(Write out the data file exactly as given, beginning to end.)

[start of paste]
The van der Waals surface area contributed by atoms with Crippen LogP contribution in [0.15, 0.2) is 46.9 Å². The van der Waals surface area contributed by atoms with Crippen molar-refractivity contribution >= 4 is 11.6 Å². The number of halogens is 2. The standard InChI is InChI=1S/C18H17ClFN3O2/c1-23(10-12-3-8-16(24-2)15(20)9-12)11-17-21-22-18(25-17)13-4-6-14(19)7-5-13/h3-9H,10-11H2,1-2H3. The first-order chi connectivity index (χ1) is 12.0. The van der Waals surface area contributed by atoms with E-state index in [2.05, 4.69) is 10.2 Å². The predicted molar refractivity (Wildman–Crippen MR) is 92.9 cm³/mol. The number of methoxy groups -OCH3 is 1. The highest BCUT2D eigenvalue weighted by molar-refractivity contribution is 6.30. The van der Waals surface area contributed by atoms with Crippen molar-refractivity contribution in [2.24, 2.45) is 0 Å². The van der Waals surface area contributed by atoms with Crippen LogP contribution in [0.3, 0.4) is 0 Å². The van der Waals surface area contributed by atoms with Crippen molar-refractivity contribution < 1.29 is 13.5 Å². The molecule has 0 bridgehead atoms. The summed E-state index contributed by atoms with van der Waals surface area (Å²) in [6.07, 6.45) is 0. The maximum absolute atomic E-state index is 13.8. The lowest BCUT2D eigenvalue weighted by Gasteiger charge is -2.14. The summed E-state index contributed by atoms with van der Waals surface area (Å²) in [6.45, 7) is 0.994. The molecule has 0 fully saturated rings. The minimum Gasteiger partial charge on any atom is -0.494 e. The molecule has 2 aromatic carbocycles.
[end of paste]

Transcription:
The van der Waals surface area contributed by atoms with Crippen LogP contribution in [0.15, 0.2) is 46.9 Å². The van der Waals surface area contributed by atoms with Crippen molar-refractivity contribution >= 4 is 11.6 Å². The number of halogens is 2. The standard InChI is InChI=1S/C18H17ClFN3O2/c1-23(10-12-3-8-16(24-2)15(20)9-12)11-17-21-22-18(25-17)13-4-6-14(19)7-5-13/h3-9H,10-11H2,1-2H3. The first-order chi connectivity index (χ1) is 12.0. The van der Waals surface area contributed by atoms with E-state index in [2.05, 4.69) is 10.2 Å². The predicted molar refractivity (Wildman–Crippen MR) is 92.9 cm³/mol. The number of methoxy groups -OCH3 is 1. The highest BCUT2D eigenvalue weighted by molar-refractivity contribution is 6.30. The van der Waals surface area contributed by atoms with Crippen molar-refractivity contribution in [2.24, 2.45) is 0 Å². The van der Waals surface area contributed by atoms with Crippen LogP contribution in [0.3, 0.4) is 0 Å². The van der Waals surface area contributed by atoms with Crippen molar-refractivity contribution < 1.29 is 13.5 Å². The molecule has 0 bridgehead atoms. The summed E-state index contributed by atoms with van der Waals surface area (Å²) in [6.07, 6.45) is 0. The maximum absolute atomic E-state index is 13.8. The lowest BCUT2D eigenvalue weighted by Gasteiger charge is -2.14. The summed E-state index contributed by atoms with van der Waals surface area (Å²) in [6.45, 7) is 0.994. The molecule has 0 fully saturated rings. The minimum Gasteiger partial charge on any atom is -0.494 e. The molecule has 2 aromatic carbocycles.